Hockey community rallies behind injured teens
Played at Minnesota Wild hockey games (and synchronized to hours of North Stars, Gophers, and youth hockey highlights on YouTube), the Celtic-infused Wild Anthem is the unofficial official anthem in defense of the State of Hockey.
It’s the song’s second stanza that illustrates how deeply ingrained hockey is in the state’s cultural and athletic self-awareness.
This sport was here
Before we came
It will be here when we’re gone
The game’s in our blood
And our blood’s in the game
Lay us down under
A frozen pond
It’s no surprise, then, that the people of Minnesota, from youth and amateur, from recreational leagues to collegiate hockey and up through the NHL, are doing what they can to shine light and offer hope to several of their own who need all the support they can get.
Much of the hockey community is already too familiar with the plight of Jack Jablonski, the 16-year-old Benilde-St. Margaret’s sophomore who was left paralyzed from a severe spinal cord injury after a hit from behind along the boards during a junior-varsity game Dec. 30. Jenna Privette, a senior at St. Croix Lutheran, suffered a spinal concussion on a hit from behind one week later and remains hospitalized and without feeling in her legs.
It’s selflessness intertwined with her love for hockey that’s getting Privette through her most trying time.
“I want to coach hockey so bad. I want to teach little kids how to play, coach them all the way up to high school,” Privette told Jamie Yuccas of WCCO-Minneapolis.
“I just love the game.”
Jablonski was recently visited by Minneapolis native and 1999 Benilde-St. Margaret’s alum Andrew Alberts, who brought along Henrik and Daniel Sedin and several other Canucks teammates to the hospital. Having known Jablonski from informal offseason workouts last summer, the upbeat attitude Alberts noticed last week was the same one that had stuck out to him the previous year, as reported by the Vancouver Sun.
“It’s tough to see anybody like that, but his spirits are up and he’s breaking new barriers every day doing things they said he wasn’t going to do,” Alberts told Sun reporter Brad Ziemer. “I’m proud of his effort and he is staying positive and that is the biggest thing. He was talking about the video game he is playing with electrodes attached to his triceps so every time he flexes his triceps he works the game.
“So his muscles are moving and he’s starting to feel things with his left and right hands. Every day is a building block for him and he sees progress every day and it’s huge.”
Eden Prairie native Chad Rau scored in his NHL debut and earned first star honors in a 5-2 Minnesota win over Dallas, capping off a Hockey Day in Minnesota on Jan. 21 that raised over $134,000 for the Jack Jablonski Trust Fund through a telethon, online auction, and contributions from all levels of hockey within the state.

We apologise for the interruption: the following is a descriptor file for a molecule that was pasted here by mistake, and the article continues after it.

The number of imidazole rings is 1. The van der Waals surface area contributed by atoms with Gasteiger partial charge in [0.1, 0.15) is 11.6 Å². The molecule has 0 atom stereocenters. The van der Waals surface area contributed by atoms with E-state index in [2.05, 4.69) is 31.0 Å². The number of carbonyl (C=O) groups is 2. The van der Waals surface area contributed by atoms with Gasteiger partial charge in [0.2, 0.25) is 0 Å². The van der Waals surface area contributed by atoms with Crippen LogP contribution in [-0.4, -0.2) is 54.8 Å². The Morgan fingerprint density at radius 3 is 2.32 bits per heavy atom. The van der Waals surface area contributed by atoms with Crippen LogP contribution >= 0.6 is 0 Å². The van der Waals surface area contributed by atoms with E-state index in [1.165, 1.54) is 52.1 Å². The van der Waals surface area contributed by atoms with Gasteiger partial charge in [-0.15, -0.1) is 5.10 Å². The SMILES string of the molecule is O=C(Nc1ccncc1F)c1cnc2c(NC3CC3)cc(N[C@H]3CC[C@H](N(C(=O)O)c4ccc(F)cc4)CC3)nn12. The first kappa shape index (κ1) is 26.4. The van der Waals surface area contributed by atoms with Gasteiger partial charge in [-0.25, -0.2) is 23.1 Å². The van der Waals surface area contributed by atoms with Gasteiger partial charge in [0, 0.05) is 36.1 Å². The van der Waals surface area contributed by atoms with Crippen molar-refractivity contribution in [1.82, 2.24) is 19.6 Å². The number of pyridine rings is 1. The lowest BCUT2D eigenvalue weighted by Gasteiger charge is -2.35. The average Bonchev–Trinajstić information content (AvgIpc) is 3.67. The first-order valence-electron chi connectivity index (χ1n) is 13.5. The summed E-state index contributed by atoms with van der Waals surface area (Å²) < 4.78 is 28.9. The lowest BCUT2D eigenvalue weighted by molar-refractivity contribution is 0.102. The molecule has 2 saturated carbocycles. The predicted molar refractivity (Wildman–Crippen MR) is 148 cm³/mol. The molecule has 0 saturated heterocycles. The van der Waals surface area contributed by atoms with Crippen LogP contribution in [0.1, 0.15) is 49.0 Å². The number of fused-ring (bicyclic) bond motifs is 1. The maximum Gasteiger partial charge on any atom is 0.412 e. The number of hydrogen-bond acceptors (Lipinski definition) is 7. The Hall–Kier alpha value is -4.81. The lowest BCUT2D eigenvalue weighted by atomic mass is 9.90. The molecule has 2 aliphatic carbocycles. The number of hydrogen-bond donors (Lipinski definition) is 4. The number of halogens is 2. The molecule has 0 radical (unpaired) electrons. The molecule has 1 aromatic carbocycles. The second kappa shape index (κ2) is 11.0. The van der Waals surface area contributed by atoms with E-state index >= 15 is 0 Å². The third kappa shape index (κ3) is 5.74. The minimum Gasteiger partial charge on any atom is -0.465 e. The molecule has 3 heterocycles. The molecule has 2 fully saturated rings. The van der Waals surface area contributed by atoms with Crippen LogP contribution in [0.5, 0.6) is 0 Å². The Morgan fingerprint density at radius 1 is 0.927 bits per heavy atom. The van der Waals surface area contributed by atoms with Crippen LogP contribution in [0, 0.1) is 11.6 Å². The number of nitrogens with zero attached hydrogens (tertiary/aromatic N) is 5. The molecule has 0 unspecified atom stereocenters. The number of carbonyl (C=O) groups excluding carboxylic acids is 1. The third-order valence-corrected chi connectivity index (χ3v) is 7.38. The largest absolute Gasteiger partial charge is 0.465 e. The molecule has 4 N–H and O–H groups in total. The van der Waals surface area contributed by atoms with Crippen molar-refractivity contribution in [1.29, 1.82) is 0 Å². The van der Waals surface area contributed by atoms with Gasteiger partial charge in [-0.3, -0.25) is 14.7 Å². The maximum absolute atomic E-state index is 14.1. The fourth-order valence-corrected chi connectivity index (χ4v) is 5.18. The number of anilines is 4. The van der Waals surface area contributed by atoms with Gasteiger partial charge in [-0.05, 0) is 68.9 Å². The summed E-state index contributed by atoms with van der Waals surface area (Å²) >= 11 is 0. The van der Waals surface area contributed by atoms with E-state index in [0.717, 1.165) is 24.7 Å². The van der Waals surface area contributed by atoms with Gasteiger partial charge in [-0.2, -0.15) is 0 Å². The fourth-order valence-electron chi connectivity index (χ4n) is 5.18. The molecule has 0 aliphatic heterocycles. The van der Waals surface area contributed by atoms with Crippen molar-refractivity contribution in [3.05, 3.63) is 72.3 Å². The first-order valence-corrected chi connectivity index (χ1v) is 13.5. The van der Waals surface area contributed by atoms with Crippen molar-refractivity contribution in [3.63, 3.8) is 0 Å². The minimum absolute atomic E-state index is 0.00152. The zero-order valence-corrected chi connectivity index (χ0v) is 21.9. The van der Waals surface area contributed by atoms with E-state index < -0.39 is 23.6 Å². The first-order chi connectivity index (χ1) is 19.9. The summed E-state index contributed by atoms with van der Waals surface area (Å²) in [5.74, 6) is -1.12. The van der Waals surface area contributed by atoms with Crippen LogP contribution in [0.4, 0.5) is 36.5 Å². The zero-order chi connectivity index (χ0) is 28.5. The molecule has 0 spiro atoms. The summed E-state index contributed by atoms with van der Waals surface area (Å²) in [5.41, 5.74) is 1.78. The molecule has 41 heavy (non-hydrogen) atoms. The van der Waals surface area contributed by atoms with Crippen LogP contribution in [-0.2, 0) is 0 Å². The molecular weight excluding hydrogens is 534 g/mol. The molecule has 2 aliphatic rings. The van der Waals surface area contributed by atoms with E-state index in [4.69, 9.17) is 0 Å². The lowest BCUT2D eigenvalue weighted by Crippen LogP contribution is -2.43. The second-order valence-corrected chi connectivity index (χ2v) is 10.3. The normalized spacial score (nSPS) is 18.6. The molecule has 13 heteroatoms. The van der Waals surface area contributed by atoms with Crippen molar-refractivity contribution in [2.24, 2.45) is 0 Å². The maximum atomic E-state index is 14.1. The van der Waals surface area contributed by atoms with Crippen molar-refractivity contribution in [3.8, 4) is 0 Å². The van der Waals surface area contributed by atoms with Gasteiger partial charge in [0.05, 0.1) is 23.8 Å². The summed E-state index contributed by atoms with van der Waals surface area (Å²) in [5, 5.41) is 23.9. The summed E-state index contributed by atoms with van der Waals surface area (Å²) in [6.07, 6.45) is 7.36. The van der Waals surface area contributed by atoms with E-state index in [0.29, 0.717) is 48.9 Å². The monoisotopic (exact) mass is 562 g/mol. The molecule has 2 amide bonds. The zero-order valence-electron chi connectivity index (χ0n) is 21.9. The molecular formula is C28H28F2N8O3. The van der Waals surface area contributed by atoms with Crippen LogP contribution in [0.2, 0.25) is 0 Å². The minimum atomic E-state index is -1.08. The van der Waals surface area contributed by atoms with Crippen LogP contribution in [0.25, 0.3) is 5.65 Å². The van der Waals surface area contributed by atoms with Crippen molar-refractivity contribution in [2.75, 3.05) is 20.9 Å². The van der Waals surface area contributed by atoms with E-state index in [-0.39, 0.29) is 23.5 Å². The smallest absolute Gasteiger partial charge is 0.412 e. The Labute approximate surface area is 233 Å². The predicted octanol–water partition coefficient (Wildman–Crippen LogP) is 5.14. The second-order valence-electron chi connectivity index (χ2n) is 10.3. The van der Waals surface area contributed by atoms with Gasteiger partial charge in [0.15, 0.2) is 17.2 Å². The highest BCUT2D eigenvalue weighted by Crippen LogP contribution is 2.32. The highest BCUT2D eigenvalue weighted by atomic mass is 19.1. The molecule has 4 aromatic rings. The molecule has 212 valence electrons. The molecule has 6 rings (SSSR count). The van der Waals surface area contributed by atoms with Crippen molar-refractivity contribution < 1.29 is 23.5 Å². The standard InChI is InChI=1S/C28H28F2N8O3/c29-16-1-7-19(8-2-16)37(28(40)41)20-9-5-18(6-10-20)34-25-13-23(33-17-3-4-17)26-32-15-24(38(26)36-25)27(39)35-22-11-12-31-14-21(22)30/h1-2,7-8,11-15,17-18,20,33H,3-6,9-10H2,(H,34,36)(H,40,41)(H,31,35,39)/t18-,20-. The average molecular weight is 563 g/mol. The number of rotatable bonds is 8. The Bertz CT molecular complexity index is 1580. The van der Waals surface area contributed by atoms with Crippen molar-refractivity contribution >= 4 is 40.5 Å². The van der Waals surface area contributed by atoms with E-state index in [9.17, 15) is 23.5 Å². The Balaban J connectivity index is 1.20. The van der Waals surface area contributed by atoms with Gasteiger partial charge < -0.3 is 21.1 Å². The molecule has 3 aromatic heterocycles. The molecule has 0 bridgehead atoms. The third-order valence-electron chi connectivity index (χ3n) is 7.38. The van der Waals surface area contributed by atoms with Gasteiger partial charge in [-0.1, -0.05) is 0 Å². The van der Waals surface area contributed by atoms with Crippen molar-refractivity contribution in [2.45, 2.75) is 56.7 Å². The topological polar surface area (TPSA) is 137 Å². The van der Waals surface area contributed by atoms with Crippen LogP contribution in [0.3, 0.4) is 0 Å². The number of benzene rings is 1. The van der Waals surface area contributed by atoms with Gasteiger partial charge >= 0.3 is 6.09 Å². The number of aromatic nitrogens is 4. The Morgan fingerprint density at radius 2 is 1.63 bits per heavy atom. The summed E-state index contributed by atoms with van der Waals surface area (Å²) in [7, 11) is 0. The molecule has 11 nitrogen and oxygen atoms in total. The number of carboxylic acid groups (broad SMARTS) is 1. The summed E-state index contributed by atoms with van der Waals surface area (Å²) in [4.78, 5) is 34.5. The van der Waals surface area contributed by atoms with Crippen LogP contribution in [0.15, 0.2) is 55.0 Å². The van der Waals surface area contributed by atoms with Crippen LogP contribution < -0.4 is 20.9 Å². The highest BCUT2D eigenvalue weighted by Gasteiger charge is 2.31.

Having spoken about the well-executed fundraising efforts by players’ wives and supported by fans in Love for Lokomotiv, the league’s Hockey Fights Cancer initiative, and the community outreach of individual teams that ensures that players are regularly assisting those who are less fortunate, it’s no surprise that a state such as Minnesota has so swiftly turned to the aid of one of its own.
To donate to the Jack Jablonski Trust Fund, follow this link.
Ducks migrate north in standings
In the third period of a tied game at Pittsburgh on Wednesday, Teemu Selanne received a Matt Beleskey pass as he effortlessly sped along the left wing after entering the Penguins’ zone, drawing Marc-Andre Fleury into an awkward angle before flicking a precise backhand behind the goalie’s right shoulder and just inside the far post.
It was the game-winning goal, Selanne’s 19th of the season and the 656th of his career to move him into a tie with Brendan Shanahan for 12th all-time.
More important than Selanne’s rise up the career goal scoring and points lists is the dizzying rise up the Western Conference standings by the Ducks.
Left for dead after a 3-1 loss to San Jose dropped them to 10-22-6 on Jan. 4, the Ducks came from behind to defeat the New York Islanders 4-2 two days later to kick-start a 14-2-3 stretch that saw them climb to within six points of a playoff spot with 25 games to play prior to Phoenix’s win Thursday in Los Angeles that pushed the Ducks eight points out. Anaheim was 20 points behind then-eighth place Nashville prior to their win over the Islanders.
As 97 points seems to be the agreed-upon safety line for a playoff berth, we surmised over the All-Star break that the Ducks would have to go roughly 26-6-2 from that point in order to feel confident about making the playoffs for the sixth time in seven post-lockout seasons.
They’ve gone 6-1-2 since the break, making their current eight-game road trip a major test of their chances to play meaningful hockey in late March into April. They’ll have to maintain roughly .800 hockey the rest of the way.